learning to learn To quote: "it is a common belief that learning is automatic and without effort, and that it is continuous and cumulative over life. Yet we have reason, and some evidence, to doubt this belief. Learning has been confused with development, and the biological metaphor of autonomous developmental growth is so powerful that it permeates our thinking....Most people have a word vocabulary of ten to thirty thousand words, yet Shakespeare is responsible for inventing and writing over three thousand separate puns and had a vocabulary ten times greater than that of most people....Weavers and textile artists of all kinds have a vocabulary of concepts, feelings, and facts about cloth and its colors that vastly surpasses the range of labels comprehensible to most of us. Every human activity, when carried to a point of sufficient proficiency, creates its own concepts, labels, words, actions, and ways of working and wondering that simply exclude the rest of us who are untutored in the events, objects, concepts, and facts about that activity."



concept maps Some characteristics of a concept map:



represents meaningful relationships between two or more concepts



a schematic device for representing a set of concept meanings embedded in a framework of propositions



makes clear to both students and teachers the small number of key ideas they must focus on for any specific learning task



after learning task has been completed, concept maps provide a schematic summary of what has been learned.



should be hierarchical, that is, the more general, more inclusive concepts should be at the top of the map



an effective tool for showing misconceptions.(1)



learning the meaning of a piece of knowledge requires dialog, exchange, sharing, and sometimes compromise. Learning as an activity cannot be shared; it's an individual responsibility. Meanings can be shared, discussed, negotiated, and agreed upon.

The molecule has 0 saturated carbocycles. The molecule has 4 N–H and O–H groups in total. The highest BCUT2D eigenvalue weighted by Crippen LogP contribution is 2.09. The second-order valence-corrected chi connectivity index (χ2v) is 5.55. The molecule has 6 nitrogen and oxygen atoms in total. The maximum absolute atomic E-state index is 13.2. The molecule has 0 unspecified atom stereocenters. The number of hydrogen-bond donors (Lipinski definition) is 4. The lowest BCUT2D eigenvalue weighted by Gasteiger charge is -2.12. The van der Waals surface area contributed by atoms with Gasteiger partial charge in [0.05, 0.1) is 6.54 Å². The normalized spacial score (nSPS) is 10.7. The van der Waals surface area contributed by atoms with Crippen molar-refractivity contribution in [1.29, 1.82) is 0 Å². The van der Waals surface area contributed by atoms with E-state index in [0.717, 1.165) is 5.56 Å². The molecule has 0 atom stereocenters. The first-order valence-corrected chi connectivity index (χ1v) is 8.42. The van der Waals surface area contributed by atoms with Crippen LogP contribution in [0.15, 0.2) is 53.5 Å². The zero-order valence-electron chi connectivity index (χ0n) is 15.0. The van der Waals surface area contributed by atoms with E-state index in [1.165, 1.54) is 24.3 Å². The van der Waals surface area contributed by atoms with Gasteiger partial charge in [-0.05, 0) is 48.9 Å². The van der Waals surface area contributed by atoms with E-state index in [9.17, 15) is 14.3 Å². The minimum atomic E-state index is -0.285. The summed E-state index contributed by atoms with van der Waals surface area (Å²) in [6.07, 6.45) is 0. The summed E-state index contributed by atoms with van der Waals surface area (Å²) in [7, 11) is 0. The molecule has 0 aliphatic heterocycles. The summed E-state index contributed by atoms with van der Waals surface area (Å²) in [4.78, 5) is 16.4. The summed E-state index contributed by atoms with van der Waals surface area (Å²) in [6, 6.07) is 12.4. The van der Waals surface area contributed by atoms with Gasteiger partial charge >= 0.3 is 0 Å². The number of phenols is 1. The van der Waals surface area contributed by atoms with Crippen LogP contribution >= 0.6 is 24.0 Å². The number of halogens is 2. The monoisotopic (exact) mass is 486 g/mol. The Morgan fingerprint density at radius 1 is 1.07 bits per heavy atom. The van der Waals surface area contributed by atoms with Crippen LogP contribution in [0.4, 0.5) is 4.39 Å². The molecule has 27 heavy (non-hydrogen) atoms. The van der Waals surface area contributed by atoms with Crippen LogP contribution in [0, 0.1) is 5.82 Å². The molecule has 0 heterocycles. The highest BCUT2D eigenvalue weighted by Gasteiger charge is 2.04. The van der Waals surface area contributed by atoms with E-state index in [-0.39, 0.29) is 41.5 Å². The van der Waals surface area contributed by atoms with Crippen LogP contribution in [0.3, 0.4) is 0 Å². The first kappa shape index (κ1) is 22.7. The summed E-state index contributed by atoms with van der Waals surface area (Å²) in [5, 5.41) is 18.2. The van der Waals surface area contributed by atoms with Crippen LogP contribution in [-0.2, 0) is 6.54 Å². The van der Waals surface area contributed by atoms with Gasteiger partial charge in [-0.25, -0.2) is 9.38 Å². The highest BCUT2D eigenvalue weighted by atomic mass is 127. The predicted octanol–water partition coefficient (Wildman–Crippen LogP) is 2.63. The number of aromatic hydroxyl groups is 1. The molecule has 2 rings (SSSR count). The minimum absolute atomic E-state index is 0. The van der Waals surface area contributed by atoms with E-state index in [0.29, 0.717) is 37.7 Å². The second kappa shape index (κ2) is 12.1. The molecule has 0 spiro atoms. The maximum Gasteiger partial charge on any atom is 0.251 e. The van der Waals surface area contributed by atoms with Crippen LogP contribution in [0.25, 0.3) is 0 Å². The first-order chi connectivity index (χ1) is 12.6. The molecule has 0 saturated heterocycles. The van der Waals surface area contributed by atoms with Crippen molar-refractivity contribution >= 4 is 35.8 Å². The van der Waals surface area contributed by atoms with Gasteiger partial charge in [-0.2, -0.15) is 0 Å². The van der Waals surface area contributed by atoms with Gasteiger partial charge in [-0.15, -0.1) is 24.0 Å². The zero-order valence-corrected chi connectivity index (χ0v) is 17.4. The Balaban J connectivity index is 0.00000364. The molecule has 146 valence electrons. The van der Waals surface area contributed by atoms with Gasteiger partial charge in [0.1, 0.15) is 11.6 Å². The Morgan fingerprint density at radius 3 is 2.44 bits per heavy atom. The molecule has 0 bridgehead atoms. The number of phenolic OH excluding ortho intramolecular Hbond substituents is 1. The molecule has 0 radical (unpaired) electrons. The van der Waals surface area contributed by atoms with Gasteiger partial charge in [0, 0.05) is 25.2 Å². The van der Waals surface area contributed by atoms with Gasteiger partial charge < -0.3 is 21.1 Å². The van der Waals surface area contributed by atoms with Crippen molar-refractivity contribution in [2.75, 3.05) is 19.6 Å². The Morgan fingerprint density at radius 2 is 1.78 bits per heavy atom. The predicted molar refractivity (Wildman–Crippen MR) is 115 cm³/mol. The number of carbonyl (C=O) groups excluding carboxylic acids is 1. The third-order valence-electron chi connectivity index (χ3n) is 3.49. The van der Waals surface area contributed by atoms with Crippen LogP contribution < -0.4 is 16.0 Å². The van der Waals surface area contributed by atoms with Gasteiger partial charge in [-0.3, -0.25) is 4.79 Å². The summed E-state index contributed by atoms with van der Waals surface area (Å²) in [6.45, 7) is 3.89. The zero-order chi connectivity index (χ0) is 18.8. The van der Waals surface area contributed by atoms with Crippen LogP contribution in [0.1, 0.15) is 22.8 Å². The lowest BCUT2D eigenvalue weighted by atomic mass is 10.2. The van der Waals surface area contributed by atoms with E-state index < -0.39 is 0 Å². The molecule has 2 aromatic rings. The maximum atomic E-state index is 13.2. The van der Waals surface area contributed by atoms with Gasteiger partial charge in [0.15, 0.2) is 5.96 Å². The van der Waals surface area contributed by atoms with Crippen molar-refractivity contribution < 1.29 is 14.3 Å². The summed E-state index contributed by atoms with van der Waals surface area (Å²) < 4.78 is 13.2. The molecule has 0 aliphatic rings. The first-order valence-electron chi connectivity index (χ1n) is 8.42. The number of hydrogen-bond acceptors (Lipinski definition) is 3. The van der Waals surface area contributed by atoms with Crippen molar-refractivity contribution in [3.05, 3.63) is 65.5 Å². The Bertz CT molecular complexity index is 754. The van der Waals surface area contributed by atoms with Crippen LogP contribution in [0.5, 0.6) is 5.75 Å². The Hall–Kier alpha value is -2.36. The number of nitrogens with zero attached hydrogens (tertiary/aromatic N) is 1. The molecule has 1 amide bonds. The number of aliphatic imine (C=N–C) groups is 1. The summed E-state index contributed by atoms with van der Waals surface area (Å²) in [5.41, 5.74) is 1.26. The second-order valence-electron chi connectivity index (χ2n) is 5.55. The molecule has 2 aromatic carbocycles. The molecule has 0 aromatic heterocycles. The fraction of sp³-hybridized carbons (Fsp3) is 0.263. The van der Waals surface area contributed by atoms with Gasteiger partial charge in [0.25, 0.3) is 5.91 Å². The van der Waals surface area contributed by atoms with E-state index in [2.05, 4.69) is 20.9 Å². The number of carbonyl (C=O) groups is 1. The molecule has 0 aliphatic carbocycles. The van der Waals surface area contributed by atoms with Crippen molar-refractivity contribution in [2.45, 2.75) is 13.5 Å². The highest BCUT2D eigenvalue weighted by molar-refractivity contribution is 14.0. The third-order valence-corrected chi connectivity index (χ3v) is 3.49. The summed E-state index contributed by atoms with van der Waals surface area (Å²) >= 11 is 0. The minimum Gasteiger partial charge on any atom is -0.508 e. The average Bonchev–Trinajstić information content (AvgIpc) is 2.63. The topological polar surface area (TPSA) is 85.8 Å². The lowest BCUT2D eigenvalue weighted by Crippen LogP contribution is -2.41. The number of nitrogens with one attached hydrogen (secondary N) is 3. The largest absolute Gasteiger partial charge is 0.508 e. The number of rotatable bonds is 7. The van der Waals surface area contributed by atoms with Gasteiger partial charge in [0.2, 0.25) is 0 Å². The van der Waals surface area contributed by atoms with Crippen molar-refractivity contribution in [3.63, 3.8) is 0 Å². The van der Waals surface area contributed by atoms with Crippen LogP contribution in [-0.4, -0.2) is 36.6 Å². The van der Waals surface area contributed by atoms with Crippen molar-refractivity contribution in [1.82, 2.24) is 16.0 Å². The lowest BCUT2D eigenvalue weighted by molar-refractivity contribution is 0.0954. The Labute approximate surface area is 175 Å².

frequently students will detect ambiguities or inconsistencies in text material at which point it is helpful for the teacher to step in and clarify concepts or propositions not well presented in the text. It also communicates to the students that they are not dull or stupid, but rather that texts can fail to provide the knowledge needed for shared meaning.



concept maps, in curriculum planning and organization, are useful for separating significant from trivial information and for choosing examples.



can foster cooperation between student and teacher in a battle in which the "monster" to be conquered is meaninglessness of information and victory is shared meaning.



objective of cognitive To help students understand the nature and role of science concepts and the relationship between concepts as they exist in their minds and as the exist "out there" in the world or in printed or spoken instruction. Note that it may take months or years for students to recognize that what they hear, see, touch, or smell is in part dependent on the concepts they have in their minds. This is what it means to learn how to learn.

1. According to Novak and Gowin, research shows that the best method for correcting a misconception is to identify one or more missing concepts that, when integrated into the individual's conceptual framework, will obliterate the misconception.